Biofilm. 2022 Oct 20;4:100087. doi: 10.1016/j.bioflm.2022.100087. eCollection 2022 Dec.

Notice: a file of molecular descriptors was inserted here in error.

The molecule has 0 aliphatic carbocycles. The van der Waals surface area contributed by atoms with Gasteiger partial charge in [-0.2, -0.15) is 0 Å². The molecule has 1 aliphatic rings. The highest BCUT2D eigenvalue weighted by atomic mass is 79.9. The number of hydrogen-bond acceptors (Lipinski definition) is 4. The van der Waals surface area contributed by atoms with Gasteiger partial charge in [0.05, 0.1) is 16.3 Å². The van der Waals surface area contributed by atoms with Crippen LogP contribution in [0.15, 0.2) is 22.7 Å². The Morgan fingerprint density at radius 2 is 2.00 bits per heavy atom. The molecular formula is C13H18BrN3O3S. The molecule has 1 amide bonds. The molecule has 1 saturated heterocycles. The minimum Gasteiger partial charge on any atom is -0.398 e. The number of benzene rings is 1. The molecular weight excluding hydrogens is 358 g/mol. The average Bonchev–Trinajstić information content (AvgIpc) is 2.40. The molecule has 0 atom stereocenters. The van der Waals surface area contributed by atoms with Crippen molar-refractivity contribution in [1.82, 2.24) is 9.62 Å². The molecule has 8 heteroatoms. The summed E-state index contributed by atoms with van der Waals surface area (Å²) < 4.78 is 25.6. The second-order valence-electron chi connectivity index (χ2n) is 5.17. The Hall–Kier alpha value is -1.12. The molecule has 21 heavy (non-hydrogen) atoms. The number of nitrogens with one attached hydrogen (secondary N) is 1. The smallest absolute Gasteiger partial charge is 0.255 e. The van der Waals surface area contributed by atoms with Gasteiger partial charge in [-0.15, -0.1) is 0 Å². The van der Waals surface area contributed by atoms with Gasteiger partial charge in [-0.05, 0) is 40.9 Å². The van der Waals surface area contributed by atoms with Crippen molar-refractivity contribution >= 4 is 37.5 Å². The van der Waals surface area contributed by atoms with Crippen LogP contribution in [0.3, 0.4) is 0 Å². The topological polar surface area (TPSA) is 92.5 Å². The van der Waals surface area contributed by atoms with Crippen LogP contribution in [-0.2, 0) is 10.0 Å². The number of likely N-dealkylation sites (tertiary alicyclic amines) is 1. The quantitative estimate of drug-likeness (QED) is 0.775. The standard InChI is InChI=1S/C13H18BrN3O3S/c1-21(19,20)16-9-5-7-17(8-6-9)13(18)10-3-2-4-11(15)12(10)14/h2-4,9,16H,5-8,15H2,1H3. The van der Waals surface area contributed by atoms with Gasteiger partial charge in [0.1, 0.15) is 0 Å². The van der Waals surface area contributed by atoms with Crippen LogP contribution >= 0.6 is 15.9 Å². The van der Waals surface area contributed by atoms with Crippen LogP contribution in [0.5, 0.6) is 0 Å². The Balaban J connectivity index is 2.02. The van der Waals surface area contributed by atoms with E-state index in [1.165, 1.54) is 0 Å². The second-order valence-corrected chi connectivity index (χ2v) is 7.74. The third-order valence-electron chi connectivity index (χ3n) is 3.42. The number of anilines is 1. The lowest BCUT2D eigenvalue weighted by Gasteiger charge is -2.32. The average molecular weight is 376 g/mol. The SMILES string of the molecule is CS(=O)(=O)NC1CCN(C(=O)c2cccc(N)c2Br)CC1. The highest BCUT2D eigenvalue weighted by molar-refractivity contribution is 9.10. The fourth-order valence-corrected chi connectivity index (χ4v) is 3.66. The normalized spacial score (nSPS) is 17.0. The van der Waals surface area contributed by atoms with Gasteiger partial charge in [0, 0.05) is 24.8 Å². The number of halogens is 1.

Biofilms in wounds typically consist of aggregates of bacteria, most often Pseudomonas aeruginosa and Staphylococcus aureus, in close association with each other and the host microenvironment. Given this, the interplay across host and microbial elements, including the biochemical and nutrient profile of the microenvironment, likely influences the structure and organization of wound biofilms. While clinical studies, in vivo and ex vivo model systems have provided insights into the distribution of P. aeruginosa and S. aureus in wounds, they are limited in their ability to provide a detailed characterization of biofilm structure and organization across the host-microbial interface. On the other hand, biomimetic in vitro systems, such as host cell surfaces and simulant media conditions, albeit reductionist, have been shown to support the co-existence of P. aeruginosa and S. aureus biofilms, with species-dependent localization patterns and interspecies interactions. Therefore, composite in vitro models that bring together key features of the wound microenvironment could provide unprecedented insights into the structure and organization of mixed-species biofilms. We have built a four-dimensional (4-D) wound microenvironment consisting of a 3-D host cell scaffold of co-cultured human epidermal keratinocytes and dermal fibroblasts, and an in vitro wound milieu (IVWM); the IVWM provides the fourth dimension that represents the biochemical and nutrient profile of the wound infection state. We leveraged this 4-D wound microenvironment, in comparison with biofilms in IVWM alone and standard laboratory media, to probe the structure of mixed-species P. aeruginosa and S. aureus biofilms across multiple levels of organization such as aggregate dimensions and biomass thickness, species co-localization and spatial organization within the biomass, overall biomass composition and interspecies interactions. In doing so, the 4-D wound microenvironment platform provides multi-level insights into the structure of mixed-species biofilms, which we incorporate into the current understanding of P. aeruginosa and S. aureus organization in the wound bed.